Employment conditions improve for Australian geoscientists

Employment prospects for Australian geoscientists improved during the first quarter of 2017, according to the Australian Institute of Geoscientist’s latest employment survey.

Unemployment amongst geoscientists during the survey period was 12.1 per cent, down from 14.4 per cent in the fourth quarter of 2016. Underemployment – geoscientists unable to secure their desired level of self-employment – was 18.3 per cent, down from 19.5 per cent in the previous quarter.

The ‘real’ unemployment rate – unemployed geoscientists and underemployed geoscientists able to achieve less than 25 per cent of their desired workload – was 21.7 per cent, down from 24.5 per cent in the final quarter of 2016.

The proportion of geoscientists seeking to leave their profession to seek work fell from 11.4 per cent in the final quarter of 2016 to 7.9 per cent in the latest survey.

An improvement in both unemployment and underemployment has now been evident in three of the past four surveys, supporting anecdotal evidence of a modest upturn in industry activity evident over the past year.

The unemployment rate in the first quarter of 2016 was 19.5 per cent and the corresponding underemployment rate was 23.4 per cent.

On a state by state basis, the unemployment rate ranged from 6.9 per cent in New South Wales and the ACT to 14.8 per cent in Queensland. The underemployment rate was lowest in Victoria at 10.7 per cent and highest in South Australia at 28.6 per cent.

The unemployment rate fell in every state except Queensland, where it increased by almost two per cent during the first quarter of 2017. Underemployment fell in every state.

Full-time, part-time and self-employment rates remained similar to those observed in the previous survey, at 77 per cent, five per cent and 18 per cent respectively. Some 59 per cent of survey respondents work, or seek work in mineral exploration, 16 per cent in metalliferous mining and seven per cent in energy resource (coal, oil and gas) exploration and production.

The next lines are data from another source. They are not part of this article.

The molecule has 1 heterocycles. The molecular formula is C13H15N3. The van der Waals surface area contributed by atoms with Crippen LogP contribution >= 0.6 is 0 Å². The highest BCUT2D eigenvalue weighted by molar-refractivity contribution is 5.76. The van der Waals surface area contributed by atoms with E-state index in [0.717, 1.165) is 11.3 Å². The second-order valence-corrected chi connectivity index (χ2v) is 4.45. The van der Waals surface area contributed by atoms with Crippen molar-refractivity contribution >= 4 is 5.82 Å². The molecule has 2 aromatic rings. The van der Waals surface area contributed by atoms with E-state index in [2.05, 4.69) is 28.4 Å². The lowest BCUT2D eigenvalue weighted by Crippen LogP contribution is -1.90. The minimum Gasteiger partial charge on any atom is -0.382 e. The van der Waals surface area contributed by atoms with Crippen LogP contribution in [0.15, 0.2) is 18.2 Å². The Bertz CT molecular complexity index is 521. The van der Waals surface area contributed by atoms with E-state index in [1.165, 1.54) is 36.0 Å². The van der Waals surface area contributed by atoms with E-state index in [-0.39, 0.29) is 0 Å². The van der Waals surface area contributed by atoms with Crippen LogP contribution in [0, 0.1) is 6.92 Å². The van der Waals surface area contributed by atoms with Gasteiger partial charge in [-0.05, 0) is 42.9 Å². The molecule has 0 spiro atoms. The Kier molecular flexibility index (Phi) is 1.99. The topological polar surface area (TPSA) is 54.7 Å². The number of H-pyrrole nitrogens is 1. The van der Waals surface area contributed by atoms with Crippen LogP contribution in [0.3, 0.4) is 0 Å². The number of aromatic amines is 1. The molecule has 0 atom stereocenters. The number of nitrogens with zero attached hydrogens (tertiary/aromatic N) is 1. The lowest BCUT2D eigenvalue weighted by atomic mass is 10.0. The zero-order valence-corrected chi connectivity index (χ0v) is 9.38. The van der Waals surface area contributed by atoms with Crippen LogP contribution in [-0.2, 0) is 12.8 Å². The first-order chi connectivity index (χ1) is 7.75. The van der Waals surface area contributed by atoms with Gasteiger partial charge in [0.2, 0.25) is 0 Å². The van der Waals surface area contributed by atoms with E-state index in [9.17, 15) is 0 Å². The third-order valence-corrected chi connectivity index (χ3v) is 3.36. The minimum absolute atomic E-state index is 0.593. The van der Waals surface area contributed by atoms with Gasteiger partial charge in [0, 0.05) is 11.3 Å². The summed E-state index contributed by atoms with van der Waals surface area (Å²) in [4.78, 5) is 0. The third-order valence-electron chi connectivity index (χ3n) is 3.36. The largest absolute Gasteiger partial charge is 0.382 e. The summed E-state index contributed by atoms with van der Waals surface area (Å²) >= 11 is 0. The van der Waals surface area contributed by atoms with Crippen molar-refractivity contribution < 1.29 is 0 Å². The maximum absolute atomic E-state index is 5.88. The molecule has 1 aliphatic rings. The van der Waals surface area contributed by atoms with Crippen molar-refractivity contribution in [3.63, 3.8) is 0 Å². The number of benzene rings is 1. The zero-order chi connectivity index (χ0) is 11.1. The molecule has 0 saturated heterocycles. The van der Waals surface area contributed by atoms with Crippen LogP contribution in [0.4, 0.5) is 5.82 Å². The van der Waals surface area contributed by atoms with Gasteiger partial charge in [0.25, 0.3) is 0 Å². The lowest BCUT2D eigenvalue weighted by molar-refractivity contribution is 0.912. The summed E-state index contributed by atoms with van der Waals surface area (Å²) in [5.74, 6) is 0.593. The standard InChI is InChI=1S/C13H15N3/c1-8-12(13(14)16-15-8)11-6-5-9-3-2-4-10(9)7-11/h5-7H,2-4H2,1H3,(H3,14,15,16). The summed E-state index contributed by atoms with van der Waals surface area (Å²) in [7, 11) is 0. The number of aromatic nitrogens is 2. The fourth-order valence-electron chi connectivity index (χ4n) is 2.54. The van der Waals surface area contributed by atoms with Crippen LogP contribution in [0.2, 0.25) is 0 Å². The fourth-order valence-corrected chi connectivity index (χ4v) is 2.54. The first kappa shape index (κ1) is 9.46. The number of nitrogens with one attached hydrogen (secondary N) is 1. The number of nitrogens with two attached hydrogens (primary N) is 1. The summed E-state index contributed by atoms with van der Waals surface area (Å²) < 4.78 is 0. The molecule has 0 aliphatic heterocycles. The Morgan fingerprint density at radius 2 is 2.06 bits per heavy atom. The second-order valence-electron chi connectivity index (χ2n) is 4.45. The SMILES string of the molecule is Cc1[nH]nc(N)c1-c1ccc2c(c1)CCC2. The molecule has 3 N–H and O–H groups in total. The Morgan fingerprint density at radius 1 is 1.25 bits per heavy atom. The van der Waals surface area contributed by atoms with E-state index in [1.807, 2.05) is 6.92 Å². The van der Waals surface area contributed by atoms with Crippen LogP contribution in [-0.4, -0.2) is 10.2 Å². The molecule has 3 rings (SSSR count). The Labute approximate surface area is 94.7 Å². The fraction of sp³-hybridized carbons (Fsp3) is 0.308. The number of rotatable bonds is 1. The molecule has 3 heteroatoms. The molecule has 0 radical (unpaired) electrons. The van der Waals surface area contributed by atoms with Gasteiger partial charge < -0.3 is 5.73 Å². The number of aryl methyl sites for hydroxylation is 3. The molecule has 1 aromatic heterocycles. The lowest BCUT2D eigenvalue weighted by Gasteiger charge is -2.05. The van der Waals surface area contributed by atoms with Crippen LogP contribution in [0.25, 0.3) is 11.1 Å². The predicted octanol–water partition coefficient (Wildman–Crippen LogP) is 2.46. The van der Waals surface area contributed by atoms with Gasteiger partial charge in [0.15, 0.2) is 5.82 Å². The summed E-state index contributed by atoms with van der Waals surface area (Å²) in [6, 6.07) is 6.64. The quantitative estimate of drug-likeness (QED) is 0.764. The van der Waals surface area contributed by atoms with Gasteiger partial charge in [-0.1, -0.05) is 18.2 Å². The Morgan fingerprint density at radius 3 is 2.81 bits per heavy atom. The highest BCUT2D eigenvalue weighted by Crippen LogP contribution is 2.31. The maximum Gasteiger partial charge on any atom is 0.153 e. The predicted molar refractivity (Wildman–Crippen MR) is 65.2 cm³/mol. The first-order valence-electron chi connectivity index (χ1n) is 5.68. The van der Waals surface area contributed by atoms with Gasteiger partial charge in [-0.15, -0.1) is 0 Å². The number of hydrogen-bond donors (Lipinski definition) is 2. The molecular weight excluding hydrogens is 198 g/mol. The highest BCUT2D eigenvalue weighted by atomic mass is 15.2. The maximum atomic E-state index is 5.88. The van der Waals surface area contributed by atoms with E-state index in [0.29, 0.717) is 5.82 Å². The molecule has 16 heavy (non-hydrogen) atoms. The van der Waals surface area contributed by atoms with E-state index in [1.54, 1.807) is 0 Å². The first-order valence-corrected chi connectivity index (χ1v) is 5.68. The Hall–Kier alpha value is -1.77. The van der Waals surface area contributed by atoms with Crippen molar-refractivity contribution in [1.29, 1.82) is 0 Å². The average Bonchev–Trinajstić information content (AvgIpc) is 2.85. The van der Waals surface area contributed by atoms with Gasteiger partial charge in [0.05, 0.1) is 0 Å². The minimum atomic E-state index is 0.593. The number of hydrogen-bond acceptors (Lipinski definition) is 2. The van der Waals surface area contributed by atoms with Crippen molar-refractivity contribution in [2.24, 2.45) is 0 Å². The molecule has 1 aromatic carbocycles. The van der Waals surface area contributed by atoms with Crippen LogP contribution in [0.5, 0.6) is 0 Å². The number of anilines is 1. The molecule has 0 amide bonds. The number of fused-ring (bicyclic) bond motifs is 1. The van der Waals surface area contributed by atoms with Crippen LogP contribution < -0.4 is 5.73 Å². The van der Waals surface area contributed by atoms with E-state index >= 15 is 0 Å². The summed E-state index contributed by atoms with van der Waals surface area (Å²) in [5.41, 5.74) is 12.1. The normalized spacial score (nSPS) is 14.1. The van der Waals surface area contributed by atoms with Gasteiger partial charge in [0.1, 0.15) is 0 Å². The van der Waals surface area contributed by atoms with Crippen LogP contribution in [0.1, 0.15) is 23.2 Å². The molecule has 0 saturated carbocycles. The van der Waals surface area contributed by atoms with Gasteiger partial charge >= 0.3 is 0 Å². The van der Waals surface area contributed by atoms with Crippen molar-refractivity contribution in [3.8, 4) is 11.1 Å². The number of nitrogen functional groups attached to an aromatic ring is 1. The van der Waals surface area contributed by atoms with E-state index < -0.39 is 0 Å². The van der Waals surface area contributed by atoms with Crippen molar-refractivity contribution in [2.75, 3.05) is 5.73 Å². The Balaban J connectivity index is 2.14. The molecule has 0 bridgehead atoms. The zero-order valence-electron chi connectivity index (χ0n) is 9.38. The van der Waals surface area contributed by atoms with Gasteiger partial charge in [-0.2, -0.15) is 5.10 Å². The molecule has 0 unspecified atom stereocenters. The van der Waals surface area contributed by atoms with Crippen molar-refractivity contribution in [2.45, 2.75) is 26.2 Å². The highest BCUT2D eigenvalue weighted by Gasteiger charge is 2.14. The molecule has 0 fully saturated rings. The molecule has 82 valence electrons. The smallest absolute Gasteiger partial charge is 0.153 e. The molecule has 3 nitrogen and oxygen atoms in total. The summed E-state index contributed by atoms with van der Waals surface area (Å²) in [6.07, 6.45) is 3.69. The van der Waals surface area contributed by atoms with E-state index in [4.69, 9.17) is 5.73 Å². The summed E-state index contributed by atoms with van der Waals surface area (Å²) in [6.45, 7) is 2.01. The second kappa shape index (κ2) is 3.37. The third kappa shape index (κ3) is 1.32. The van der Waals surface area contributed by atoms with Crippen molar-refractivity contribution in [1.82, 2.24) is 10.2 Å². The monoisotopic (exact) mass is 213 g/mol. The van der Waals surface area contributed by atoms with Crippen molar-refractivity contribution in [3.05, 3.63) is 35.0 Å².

Long-term unemployment remains a real concern. Almost 62 per cent of unemployed and underemployed geoscientists reported that they had been out of work for 12 months or more. 16 per cent of unemployed and underemployed geoscientists had lost their jobs during the quarter. More than 53 per cent were not confident of regaining employment in the next 12 months.

Just over half of the survey respondents currently in employment were confident of retaining their jobs for at least the next 12 months.

The survey attracted a total of 736 responses – more than one in 10 geoscientists in Australia.

“After such a prolonged period of bad news on geoscientist employment in Australia, it’s good to have something clearly positive to report” Institute spokesperson Andrew Waltho said.

“The decline in unemployment and underemployment that we first saw some signs of in the latter part of 2016 appears to be continuing, reflecting a pick-up in exploration for minerals. This good news, however, is no cause for complacency.”

“Geoscientist unemployment in Australia is still roughly three-times that of the Australian workforce in general, which is not good news for both the profession and the exploration and mining industry which accounts for the bulk of geoscientist jobs in Australia.”

Waltho said long-term employment amongst Australian geoscientists was a real concern.

“A majority of unemployed and underemployed geoscientists are striving to secure new employment that still isn’t there, resulting in significant numbers of highly skilled and experienced professionals seeking work outside their chosen field,” Waltho concluded.

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